Sucha Beskidzka Komorowski Castle 1608–1614 Polish mannerism (architect - probably Paul Baudarth). The original defensive mansion built between 1554-1580 was enlarged and rebuilt for Piotr Komorowski.[85]
Tarnów Tarnów Cathedral - Ostrogski Tomb 1612–1620 Netherlandish Mannerism (design by Willem van den Blocke). Established by Janusz Ostrogski, voivode of Volhyn.[86] Made of black and red marble and yellow alabaster. It depicts the kneeling figures of the founder and his first wife Zsuzsanna Serédi of Felsőnovaj.[86] The monument was enlarged using the trompe-l'œil technique.[86]
Ujazd Krzyżtopór 1621–1644 Polish mannerism/early baroque (architect Wawrzyniec Senes of Sent). The palace was built for Krzysztof Ossoliński as a fortified palace with bastions on plan of a regular pentagon. Krzyżtopór has 4 towers (seasons of the year), 12 halls (months), 52 chambers (weeks of the year) and 365 windows (days of the year).[87]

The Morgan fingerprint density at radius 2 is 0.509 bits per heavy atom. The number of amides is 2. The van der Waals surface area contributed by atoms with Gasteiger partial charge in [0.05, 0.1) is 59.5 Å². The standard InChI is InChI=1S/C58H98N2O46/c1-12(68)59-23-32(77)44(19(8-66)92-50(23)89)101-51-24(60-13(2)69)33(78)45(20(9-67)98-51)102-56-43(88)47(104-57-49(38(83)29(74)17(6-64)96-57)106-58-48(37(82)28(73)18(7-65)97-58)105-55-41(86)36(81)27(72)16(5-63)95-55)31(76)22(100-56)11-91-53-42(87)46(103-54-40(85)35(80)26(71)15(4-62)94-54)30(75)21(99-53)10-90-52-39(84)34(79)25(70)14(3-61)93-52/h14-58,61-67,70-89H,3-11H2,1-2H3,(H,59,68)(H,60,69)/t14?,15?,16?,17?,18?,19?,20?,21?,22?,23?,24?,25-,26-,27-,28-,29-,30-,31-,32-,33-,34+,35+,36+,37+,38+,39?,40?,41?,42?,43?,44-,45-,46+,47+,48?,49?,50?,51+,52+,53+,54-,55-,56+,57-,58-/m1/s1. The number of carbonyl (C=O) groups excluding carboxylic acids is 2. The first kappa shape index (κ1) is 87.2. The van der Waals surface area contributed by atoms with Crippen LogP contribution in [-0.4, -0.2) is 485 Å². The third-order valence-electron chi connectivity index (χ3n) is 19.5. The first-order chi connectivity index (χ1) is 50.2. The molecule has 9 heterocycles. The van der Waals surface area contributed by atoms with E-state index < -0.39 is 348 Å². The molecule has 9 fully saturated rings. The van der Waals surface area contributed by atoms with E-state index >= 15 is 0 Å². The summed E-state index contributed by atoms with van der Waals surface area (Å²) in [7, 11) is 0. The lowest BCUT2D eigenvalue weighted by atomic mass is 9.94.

Wrocław House of the Griffins 1587–1589 German/Dutch mannerism (architect Friedrich Gross).[88] It is the largest merchant house in Wrocław (16.25m wide), originally built in about 1300.[88] The house was rebuilt for Daniel von Turnau und Kueschmalz and his wife Dorothea von Matte. The mannerist portal with founders' crests was carved by Gerhard Hendrik of Amsterdam.[88] The house was named after griffins decorating the attic.[88]
Żórawina Holy Trinity Church 1600–1608 German/Dutch mannerism. The 14th-century church was reconstructed in mannerist style at Adam von Hanniwaldt's initiative. The undertaking was financially supported by Adam's brother Andreas, councillor at the court of Emperor Rudolph II. Among the artists employed in decoration of the church were eminent Netherlandish Mannerist sculptors.[89]